The NMC has commissioned a review of how it handled evidence in the Morecambe Bay FtP cases.
The Nursing and Midwifery Council (NMC) has commissioned an independent external review of how it handled evidence in the Morecambe Bay fitness to practise cases.
Verita an independent consulting agency, will undertake the external independent review and will specifically look at how the regulator handled a specific piece of evidence which was submitted by bereaved parents.
You can see the full scope of the review on the NMC website.
A recent inspection by the Care Quality Commission rated the University Hospitals of Morecambe Bay NHS Foundation Trust as good with some areas, including aspects of the once heavily-criticised maternity unit, found to be outstanding.
The Professional Standards Authority for Health and Social Care published its Lessons Learned Review earlier this year which heavily criticised how the Nursing and Midwifery Council handled concerns about midwives’ fitness to practise at the Furness General Hospital.
The report was initially commissioned by Jeremy Hunt, the Secretary of State for Health and Social Care, after up to 19 babies and mothers died at the hospital between 2004 and 2012 as a result of mistakes by the staff of its maternity unit. A previous inquiry into the deaths concluded that 13 of the infants and women would have lived if they had received better care.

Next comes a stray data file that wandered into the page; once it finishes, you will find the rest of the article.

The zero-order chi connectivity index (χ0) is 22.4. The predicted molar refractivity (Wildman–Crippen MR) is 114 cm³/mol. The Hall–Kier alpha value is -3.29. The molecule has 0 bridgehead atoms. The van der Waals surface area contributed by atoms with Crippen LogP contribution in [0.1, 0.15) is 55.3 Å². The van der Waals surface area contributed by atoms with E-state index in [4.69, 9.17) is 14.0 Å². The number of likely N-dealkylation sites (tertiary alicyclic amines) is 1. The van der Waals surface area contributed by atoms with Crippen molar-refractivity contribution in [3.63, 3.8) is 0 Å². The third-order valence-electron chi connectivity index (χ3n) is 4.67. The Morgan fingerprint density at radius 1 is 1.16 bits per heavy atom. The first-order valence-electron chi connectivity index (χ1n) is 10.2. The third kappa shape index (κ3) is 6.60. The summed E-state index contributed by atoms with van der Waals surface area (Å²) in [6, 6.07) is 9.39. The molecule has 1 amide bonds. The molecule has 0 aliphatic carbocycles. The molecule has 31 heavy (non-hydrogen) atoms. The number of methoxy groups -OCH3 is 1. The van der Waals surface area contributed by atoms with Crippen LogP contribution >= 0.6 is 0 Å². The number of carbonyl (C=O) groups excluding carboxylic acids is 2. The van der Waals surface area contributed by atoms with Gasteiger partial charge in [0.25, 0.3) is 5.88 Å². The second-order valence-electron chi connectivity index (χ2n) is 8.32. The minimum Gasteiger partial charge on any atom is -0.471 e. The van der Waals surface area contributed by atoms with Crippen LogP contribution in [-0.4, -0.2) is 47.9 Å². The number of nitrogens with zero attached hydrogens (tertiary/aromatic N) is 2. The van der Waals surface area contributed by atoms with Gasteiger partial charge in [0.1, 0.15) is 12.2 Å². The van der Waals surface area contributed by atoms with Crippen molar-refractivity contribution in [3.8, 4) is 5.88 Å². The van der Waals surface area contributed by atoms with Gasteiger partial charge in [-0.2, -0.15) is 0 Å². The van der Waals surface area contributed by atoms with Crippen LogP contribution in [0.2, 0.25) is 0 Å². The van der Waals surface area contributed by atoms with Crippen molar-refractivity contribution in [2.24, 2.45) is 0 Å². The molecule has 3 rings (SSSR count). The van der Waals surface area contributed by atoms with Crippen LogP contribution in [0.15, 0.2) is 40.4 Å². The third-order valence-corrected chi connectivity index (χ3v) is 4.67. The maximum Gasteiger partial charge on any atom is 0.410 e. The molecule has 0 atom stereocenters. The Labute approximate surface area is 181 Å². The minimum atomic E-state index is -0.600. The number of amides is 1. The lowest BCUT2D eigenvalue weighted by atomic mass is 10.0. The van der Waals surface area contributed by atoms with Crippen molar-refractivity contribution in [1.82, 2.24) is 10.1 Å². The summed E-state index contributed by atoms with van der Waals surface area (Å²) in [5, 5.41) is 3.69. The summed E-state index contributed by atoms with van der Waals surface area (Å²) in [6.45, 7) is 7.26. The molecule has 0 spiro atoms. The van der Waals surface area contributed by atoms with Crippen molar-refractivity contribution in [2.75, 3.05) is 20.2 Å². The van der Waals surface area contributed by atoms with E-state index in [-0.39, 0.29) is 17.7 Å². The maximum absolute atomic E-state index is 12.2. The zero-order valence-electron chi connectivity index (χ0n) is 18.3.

The 80-page report made a series of recommendations and heavily criticises the actions of the NMC after the regulator failed to take any action for two years after information was supplied by the police on maternity staff.
‘We have made improvements’.
Responding to the review, Jackie Smith, the NMC Chief Executive and Registrar at the time said: “The NMC’s approach to the Morecambe Bay cases – in particular the way we communicated with the families – was unacceptable and I am truly sorry for this.
“We take the findings of this review extremely seriously and we’re committed to improving the way we communicate with families, witnesses and all those involved in the fitness to practise process.
“Since 2014 we’ve made significant changes to improve the way we work and as the report recognises, we’re now a very different organisation.
“The changes we’ve made puts vulnerable witnesses and families affected by failings in care at the heart of our work. But we know that there is much more to do.”